Dems demand Pompeo brief Congress on whether he discussed Assange with Ecuadorian official

A group of top Democrats is requesting that Secretary of State Mike PompeoMike PompeoHaley has 'positive' meeting with Trump No time for the timid: The dual threats of progressives and Trump Psaki: Sexism contributes to some criticism of Harris MORE brief Congress on his meeting last month with Ecuadorian Foreign Minister Jose Valencia, specifically demanding he provide details on whether WikiLeaks’s founder Julian Assange’s future in the Ecuadorian Embassy in London was discussed.

In the letter, sent Tuesday, the Democrats — including Senate Minority Leader Charles SchumerChuck SchumerBuild Back Better Is bad for the states  Dole to lie in state in Capitol Rotunda Biden points to drug prices in call for Senate social spending vote MORE (D-N.Y.) and Senate Foreign Relations Committee ranking member Bob MenendezRobert (Bob) MenendezFive ways Senate could change Biden's spending plan Spending bill faces Senate scramble Republicans raise concerns over Biden's nominee for ambassador to Germany MORE (D-N.J.) — wrote that they “remain deeply interested” in whether Pompeo discussed Assange with Valencia.

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“As you are aware, in January 2017, the unclassified report by the U.S. Intelligence Community assessed with high confidence that Russian military intelligence used proxies to transfer hacked data obtained in cyber operations to WikiLeaks,” the letter reads. “These activities were explicitly intended to interfere in the 2016 U.S. presidential election.”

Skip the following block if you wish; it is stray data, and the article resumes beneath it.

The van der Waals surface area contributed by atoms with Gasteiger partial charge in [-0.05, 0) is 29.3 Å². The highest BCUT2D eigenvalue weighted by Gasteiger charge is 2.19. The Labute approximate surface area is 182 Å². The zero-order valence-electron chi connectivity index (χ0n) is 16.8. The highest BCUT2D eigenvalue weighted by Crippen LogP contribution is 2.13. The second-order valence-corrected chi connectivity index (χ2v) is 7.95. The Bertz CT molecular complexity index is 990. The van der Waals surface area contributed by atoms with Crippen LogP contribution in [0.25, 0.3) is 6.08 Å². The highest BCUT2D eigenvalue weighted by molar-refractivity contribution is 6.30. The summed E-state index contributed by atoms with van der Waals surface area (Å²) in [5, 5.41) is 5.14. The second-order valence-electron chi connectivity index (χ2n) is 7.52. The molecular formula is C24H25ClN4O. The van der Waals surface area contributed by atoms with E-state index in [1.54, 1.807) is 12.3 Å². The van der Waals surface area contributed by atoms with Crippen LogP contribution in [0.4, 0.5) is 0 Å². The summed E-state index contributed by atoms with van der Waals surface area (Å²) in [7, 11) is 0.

The lawmakers asked Pompeo to inform Congress next week if he asked Valencia to confirm a report that former Trump campaign chairman Paul ManafortPaul John ManafortCountering the ongoing Republican delusion Yellen should utilize the resources available before pushing new regulations Huawei paid Tony Podesta 0K for White House lobbying MORE met with Assange in the Ecuadorian Embassy, as well as for logs and other information tracking Assange’s visitors.

“Congress and the American people deserve answers about foreign interference in our elections and your efforts to hold accountable those responsible,” the letter reads.

Sens. Dick DurbinDick DurbinSchumer steps on the gas to move Biden agenda Demand Justice launches ad campaign backing Biden nominee who drew GOP pushback The Hill's Morning Report - Presented by Uber - Omicron tests vaccines; Bob Dole dies at 98 MORE (D-Ill.) and Dianne FeinsteinDianne Emiel FeinsteinBiden administration pulls Trump-era approval of water pipeline What's that you smell in the Supreme Court? New variant raises questions about air travel mandates MORE (D-Calif.), as well as Reps. Jerrold Nadler (D-N.Y.) and Eliot EngelEliot Lance EngelLawmakers pay tribute to Colin Powell NYC snafu the latest flub from a broken elections agency Cynthia Nixon backs primary challenger to Rep. Carolyn Maloney MORE (D-N.Y.) also signed the letter.

Investigators for both Congress and special counsel Robert MuellerRobert (Bob) MuellerAn unquestioning press promotes Rep. Adam Schiff's book based on Russia fiction Senate Democrats urge Garland not to fight court order to release Trump obstruction memo Why a special counsel is guaranteed if Biden chooses Yates, Cuomo or Jones as AG MORE’s investigation into possible collusion between the Trump campaign and Russia have considered WikiLeaks to be a prominent area of interest in probing election interference.

The group released two sets of hacked Democratic emails in the months ahead of the 2016 election: One shortly ahead of the Democratic National Convention, and another just days before the election.

Reports point toward U.S. prosecutors preparing to file charges against Assange, if they have not been filed under seal already. A court filing made in a different case by a prosecutor who has worked on the WikiLeaks case used Assange’s name, indicating that he could soon face an indictment.

The Guardian also reported last month that Manafort had met with Assange ahead of the election. Both WikiLeaks and Manafort have denied the report and suggested that they will take legal action against the newspaper.

Assange has stayed in the Ecuadorian Embassy in London since 2012. The United Kingdom and Ecuador recently reached a deal that would allow the WikiLeaks founder to leave the premises without facing extradition for charges abroad.

However, Assange rejected the agreement, with his attorney saying that it did not protect Assange from being extradited to the U.S.